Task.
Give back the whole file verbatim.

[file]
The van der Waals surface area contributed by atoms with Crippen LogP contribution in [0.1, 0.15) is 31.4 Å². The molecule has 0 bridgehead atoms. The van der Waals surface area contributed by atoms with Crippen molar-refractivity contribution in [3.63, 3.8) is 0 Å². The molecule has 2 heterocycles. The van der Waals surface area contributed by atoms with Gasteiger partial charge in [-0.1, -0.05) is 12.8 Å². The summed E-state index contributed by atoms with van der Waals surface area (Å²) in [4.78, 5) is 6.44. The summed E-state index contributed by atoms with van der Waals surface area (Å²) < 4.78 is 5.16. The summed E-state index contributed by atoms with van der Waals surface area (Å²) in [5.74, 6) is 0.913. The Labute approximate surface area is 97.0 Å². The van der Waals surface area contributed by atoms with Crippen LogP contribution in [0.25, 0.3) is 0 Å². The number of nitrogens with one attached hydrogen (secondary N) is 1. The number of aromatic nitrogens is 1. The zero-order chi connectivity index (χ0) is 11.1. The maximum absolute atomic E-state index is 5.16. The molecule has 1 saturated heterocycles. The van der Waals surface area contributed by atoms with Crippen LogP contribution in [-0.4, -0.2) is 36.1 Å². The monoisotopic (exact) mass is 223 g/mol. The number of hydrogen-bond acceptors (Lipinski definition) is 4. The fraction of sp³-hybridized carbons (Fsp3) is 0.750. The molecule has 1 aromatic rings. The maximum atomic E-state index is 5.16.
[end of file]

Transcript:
The van der Waals surface area contributed by atoms with Crippen LogP contribution in [0.1, 0.15) is 31.4 Å². The molecule has 0 bridgehead atoms. The van der Waals surface area contributed by atoms with Crippen molar-refractivity contribution in [3.63, 3.8) is 0 Å². The molecule has 2 heterocycles. The van der Waals surface area contributed by atoms with Gasteiger partial charge in [-0.1, -0.05) is 12.8 Å². The summed E-state index contributed by atoms with van der Waals surface area (Å²) in [4.78, 5) is 6.44. The summed E-state index contributed by atoms with van der Waals surface area (Å²) < 4.78 is 5.16. The summed E-state index contributed by atoms with van der Waals surface area (Å²) in [5.74, 6) is 0.913. The Labute approximate surface area is 97.0 Å². The van der Waals surface area contributed by atoms with Crippen LogP contribution in [0.25, 0.3) is 0 Å². The number of nitrogens with one attached hydrogen (secondary N) is 1. The number of aromatic nitrogens is 1. The zero-order chi connectivity index (χ0) is 11.1. The maximum absolute atomic E-state index is 5.16. The molecule has 1 saturated heterocycles. The van der Waals surface area contributed by atoms with Crippen LogP contribution in [-0.4, -0.2) is 36.1 Å². The monoisotopic (exact) mass is 223 g/mol. The number of hydrogen-bond acceptors (Lipinski definition) is 4. The fraction of sp³-hybridized carbons (Fsp3) is 0.750. The molecule has 1 aromatic rings. The maximum atomic E-state index is 5.16.